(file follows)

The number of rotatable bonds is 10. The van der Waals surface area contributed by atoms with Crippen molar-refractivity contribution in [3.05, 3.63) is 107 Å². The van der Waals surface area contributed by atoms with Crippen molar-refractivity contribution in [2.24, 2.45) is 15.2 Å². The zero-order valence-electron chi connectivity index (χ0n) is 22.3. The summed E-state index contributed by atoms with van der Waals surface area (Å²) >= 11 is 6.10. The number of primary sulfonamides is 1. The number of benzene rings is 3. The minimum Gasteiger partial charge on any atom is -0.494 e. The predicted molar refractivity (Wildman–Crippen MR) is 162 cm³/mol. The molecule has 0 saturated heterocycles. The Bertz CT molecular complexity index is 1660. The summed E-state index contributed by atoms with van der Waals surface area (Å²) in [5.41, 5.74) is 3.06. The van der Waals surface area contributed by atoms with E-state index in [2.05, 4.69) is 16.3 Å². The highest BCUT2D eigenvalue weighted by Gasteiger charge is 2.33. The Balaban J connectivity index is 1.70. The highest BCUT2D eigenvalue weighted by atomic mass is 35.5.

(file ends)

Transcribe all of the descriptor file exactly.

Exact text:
The number of rotatable bonds is 10. The van der Waals surface area contributed by atoms with Crippen molar-refractivity contribution in [3.05, 3.63) is 107 Å². The van der Waals surface area contributed by atoms with Crippen molar-refractivity contribution in [2.24, 2.45) is 15.2 Å². The zero-order valence-electron chi connectivity index (χ0n) is 22.3. The summed E-state index contributed by atoms with van der Waals surface area (Å²) >= 11 is 6.10. The number of primary sulfonamides is 1. The number of benzene rings is 3. The minimum Gasteiger partial charge on any atom is -0.494 e. The predicted molar refractivity (Wildman–Crippen MR) is 162 cm³/mol. The molecule has 0 saturated heterocycles. The Bertz CT molecular complexity index is 1660. The summed E-state index contributed by atoms with van der Waals surface area (Å²) in [5.41, 5.74) is 3.06. The van der Waals surface area contributed by atoms with E-state index in [2.05, 4.69) is 16.3 Å². The highest BCUT2D eigenvalue weighted by Gasteiger charge is 2.33. The Balaban J connectivity index is 1.70. The highest BCUT2D eigenvalue weighted by atomic mass is 35.5.